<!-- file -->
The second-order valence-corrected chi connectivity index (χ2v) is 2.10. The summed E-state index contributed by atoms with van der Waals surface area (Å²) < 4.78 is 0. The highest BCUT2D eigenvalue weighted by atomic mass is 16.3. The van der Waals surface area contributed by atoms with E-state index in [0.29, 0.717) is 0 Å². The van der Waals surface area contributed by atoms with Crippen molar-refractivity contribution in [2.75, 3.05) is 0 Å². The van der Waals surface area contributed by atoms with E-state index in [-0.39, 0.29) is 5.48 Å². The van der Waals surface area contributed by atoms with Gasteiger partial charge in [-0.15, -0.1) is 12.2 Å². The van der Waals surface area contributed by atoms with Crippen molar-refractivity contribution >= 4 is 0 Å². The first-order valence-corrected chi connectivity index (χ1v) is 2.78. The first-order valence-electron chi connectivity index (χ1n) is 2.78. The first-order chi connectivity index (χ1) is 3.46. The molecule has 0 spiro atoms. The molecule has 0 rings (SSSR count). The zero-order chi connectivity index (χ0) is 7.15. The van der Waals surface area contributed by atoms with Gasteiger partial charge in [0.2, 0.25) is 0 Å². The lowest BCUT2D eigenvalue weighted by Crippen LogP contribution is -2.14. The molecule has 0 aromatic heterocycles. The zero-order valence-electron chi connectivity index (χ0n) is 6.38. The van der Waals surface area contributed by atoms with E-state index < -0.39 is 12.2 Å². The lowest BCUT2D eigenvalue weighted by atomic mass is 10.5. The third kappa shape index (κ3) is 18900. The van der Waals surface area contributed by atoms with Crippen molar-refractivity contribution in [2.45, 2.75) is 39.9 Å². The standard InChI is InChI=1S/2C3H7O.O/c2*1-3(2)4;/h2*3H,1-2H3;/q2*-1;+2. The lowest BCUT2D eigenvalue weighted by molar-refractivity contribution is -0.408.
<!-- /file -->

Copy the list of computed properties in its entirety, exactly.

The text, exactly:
The second-order valence-corrected chi connectivity index (χ2v) is 2.10. The summed E-state index contributed by atoms with van der Waals surface area (Å²) < 4.78 is 0. The highest BCUT2D eigenvalue weighted by atomic mass is 16.3. The van der Waals surface area contributed by atoms with E-state index in [0.29, 0.717) is 0 Å². The van der Waals surface area contributed by atoms with Crippen molar-refractivity contribution in [2.75, 3.05) is 0 Å². The van der Waals surface area contributed by atoms with E-state index in [-0.39, 0.29) is 5.48 Å². The van der Waals surface area contributed by atoms with Gasteiger partial charge in [-0.15, -0.1) is 12.2 Å². The van der Waals surface area contributed by atoms with Crippen molar-refractivity contribution >= 4 is 0 Å². The first-order valence-corrected chi connectivity index (χ1v) is 2.78. The first-order valence-electron chi connectivity index (χ1n) is 2.78. The first-order chi connectivity index (χ1) is 3.46. The molecule has 0 spiro atoms. The molecule has 0 rings (SSSR count). The zero-order chi connectivity index (χ0) is 7.15. The van der Waals surface area contributed by atoms with Gasteiger partial charge in [0.2, 0.25) is 0 Å². The lowest BCUT2D eigenvalue weighted by Crippen LogP contribution is -2.14. The molecule has 0 aromatic heterocycles. The zero-order valence-electron chi connectivity index (χ0n) is 6.38. The van der Waals surface area contributed by atoms with E-state index < -0.39 is 12.2 Å². The lowest BCUT2D eigenvalue weighted by atomic mass is 10.5. The third kappa shape index (κ3) is 18900. The van der Waals surface area contributed by atoms with Crippen molar-refractivity contribution in [2.45, 2.75) is 39.9 Å². The standard InChI is InChI=1S/2C3H7O.O/c2*1-3(2)4;/h2*3H,1-2H3;/q2*-1;+2. The lowest BCUT2D eigenvalue weighted by molar-refractivity contribution is -0.408.